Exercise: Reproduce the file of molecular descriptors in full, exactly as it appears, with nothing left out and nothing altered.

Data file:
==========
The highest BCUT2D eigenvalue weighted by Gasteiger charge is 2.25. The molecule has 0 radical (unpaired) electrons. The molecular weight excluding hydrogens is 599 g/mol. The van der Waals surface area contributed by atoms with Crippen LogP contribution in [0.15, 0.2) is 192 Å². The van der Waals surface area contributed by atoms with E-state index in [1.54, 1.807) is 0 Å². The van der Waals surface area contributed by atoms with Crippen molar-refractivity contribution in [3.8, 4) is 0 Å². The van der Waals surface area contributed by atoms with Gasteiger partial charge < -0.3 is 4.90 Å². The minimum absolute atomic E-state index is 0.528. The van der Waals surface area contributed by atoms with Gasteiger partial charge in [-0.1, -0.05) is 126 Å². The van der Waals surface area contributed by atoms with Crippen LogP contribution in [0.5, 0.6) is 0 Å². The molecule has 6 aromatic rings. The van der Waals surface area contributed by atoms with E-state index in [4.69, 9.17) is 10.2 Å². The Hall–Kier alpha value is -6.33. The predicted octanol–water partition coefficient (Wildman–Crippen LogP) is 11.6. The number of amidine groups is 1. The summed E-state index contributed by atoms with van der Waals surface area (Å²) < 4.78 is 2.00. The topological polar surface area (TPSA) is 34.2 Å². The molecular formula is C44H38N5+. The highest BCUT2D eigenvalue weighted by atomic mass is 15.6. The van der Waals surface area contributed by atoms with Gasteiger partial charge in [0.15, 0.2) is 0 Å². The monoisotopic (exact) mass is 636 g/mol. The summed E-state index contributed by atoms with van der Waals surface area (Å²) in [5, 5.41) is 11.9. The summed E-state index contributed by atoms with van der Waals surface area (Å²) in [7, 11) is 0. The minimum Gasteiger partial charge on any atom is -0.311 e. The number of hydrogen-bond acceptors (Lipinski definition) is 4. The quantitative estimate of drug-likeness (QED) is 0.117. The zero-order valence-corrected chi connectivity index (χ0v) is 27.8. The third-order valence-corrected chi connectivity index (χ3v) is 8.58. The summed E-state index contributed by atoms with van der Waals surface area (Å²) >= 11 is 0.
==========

The highest BCUT2D eigenvalue weighted by Gasteiger charge is 2.25. The molecule has 0 radical (unpaired) electrons. The molecular weight excluding hydrogens is 599 g/mol. The van der Waals surface area contributed by atoms with Crippen LogP contribution in [0.15, 0.2) is 192 Å². The van der Waals surface area contributed by atoms with E-state index in [1.54, 1.807) is 0 Å². The van der Waals surface area contributed by atoms with Crippen molar-refractivity contribution in [3.8, 4) is 0 Å². The van der Waals surface area contributed by atoms with Gasteiger partial charge < -0.3 is 4.90 Å². The minimum absolute atomic E-state index is 0.528. The van der Waals surface area contributed by atoms with Gasteiger partial charge in [-0.1, -0.05) is 126 Å². The van der Waals surface area contributed by atoms with Crippen LogP contribution in [0.5, 0.6) is 0 Å². The molecule has 6 aromatic rings. The van der Waals surface area contributed by atoms with E-state index in [4.69, 9.17) is 10.2 Å². The Hall–Kier alpha value is -6.33. The predicted octanol–water partition coefficient (Wildman–Crippen LogP) is 11.6. The number of amidine groups is 1. The summed E-state index contributed by atoms with van der Waals surface area (Å²) < 4.78 is 2.00. The topological polar surface area (TPSA) is 34.2 Å². The molecular formula is C44H38N5+. The highest BCUT2D eigenvalue weighted by atomic mass is 15.6. The van der Waals surface area contributed by atoms with Gasteiger partial charge in [0.15, 0.2) is 0 Å². The monoisotopic (exact) mass is 636 g/mol. The summed E-state index contributed by atoms with van der Waals surface area (Å²) in [5, 5.41) is 11.9. The summed E-state index contributed by atoms with van der Waals surface area (Å²) in [7, 11) is 0. The minimum Gasteiger partial charge on any atom is -0.311 e. The number of hydrogen-bond acceptors (Lipinski definition) is 4. The quantitative estimate of drug-likeness (QED) is 0.117. The zero-order valence-corrected chi connectivity index (χ0v) is 27.8. The third-order valence-corrected chi connectivity index (χ3v) is 8.58. The summed E-state index contributed by atoms with van der Waals surface area (Å²) >= 11 is 0.